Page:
The type of oil that flowed through the Enbridge pipeline when it ruptured in Calhoun County on July 25 is far more damaging to the environment than regular crude at every stage, from extraction to refining, and poses higher risks when spilled into lakes and rivers.
Despite denials by Enbridge CEO Patrick Daniel, the million gallons of oil that spilled into the Kalamazoo River watershed last month is known as Cold Lake crude and comes from dense natural asphalt deposits in Alberta, Canada that are widely known as tar sands.
In a conference call with reporters last week Daniels emphasized that the company’s Cold Lake Crude is extracted by steam distillation rather than mining, though he acknowledged that the resulting product is so thick that it must be diluted by a third with light crude in order to be pumped through pipelines.
According to the U.S. Dept. Of Energy 95 percent of Canadian oil reserves are in the tar sands. The Michigan oil spill comes as the Canadian oil industry is lobbying for approval of an immense new pipeline to carry tar sand crude to the U.S.
Ann Alexander, senior attorney with the Natural Resources Defense Council, said that Cold Lake Crude is definitely from tar sand.
“Whatever else they want to say about it,” she said, “if it is coming from Cold Lake and they got it out from in situ, that is just what it is.”
“There are two ways to get tar sands,” she said. “One is to strip off forests and mine. When crude is too deep to strip mine out they use ‘in situ’ — they drill down and extract the stuff and melt it off.”
Alexander said that in situ extraction uses massive amounts of water and natural gas and produces three times the greenhouse gases of conventional extraction. It also creates tailing ponds, she said, where water filled with toxic goo from oil operations attracts and kills migratory birds.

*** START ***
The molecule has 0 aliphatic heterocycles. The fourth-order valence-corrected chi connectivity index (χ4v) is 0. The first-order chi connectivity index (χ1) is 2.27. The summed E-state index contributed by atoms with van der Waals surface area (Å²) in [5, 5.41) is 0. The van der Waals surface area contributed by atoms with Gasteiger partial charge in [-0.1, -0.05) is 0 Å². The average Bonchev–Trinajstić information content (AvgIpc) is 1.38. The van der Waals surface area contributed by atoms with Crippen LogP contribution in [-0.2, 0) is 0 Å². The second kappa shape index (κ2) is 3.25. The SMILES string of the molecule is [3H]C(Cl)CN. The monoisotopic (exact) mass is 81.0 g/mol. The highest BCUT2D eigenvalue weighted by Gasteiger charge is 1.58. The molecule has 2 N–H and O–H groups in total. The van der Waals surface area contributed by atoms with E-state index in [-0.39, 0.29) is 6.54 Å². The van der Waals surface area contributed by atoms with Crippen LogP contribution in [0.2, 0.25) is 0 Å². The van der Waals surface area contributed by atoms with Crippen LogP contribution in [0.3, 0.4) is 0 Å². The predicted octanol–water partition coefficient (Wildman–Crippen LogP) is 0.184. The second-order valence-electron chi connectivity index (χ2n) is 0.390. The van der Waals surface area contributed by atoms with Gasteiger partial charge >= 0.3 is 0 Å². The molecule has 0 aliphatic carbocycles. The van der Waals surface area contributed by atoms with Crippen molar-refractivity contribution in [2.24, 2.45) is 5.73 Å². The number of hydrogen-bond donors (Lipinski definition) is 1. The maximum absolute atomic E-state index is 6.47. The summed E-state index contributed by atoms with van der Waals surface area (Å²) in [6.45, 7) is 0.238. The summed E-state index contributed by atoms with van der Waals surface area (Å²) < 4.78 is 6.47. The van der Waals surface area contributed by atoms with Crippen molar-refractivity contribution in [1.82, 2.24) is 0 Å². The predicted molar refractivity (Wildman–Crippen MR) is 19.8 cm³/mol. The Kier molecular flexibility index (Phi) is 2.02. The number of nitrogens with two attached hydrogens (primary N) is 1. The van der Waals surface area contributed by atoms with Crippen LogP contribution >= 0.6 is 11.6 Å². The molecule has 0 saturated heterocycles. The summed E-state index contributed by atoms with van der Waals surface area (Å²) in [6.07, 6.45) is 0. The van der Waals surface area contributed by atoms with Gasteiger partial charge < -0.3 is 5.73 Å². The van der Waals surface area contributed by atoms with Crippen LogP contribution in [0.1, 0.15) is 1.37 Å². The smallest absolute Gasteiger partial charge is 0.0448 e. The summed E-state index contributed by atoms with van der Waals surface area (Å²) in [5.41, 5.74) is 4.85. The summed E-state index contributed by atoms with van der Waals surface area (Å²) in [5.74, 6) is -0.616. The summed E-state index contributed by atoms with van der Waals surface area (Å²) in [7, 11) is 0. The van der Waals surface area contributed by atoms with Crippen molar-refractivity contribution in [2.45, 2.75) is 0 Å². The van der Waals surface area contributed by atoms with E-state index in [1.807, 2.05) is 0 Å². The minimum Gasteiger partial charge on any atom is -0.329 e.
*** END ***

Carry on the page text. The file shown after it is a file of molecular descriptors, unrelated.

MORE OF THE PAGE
Though some emphasize that Canadian oil can help the US reduce dependence on Middle Eastern suppliers, increasingly regulators, lawmakers and activists are focusing on the environmental problems associated with its extraction and processing.
Opposition to expanding use of tar sands has gotten more press in Canada, where people worry that it will contaminate water, use up the nation’s natural gas supply, require massive deforestation and displace native people.
Activists there have taken out ads urging tourists to boycott Alberta on environmental grounds and responded to the Michigan spill with a sit-in that spurred arrests at Enbridge corporate offices in Vancouver.
Awareness of the environmental costs of increased reliance on Canadian crude is growing in the US as well, but oil refineries in the Great Lakes region are in the process of expanding their capacities to process Canadian tar sands.
The expanded operations at BP’s Whiting, Indiana refinery are expected to increase the facility’s greenhouse gas emissions by 40 percent — the equivalent of adding 320,000 cars to area roads according to an analysis by the Chicago Tribune. The NRDC is fighting the air permit for this expansion.
In Detroit the Marathon Oil refinery is expanding its tar sand operations despite protests by local residents who say it will exacerbate the already serious air pollution in southwest Detroit.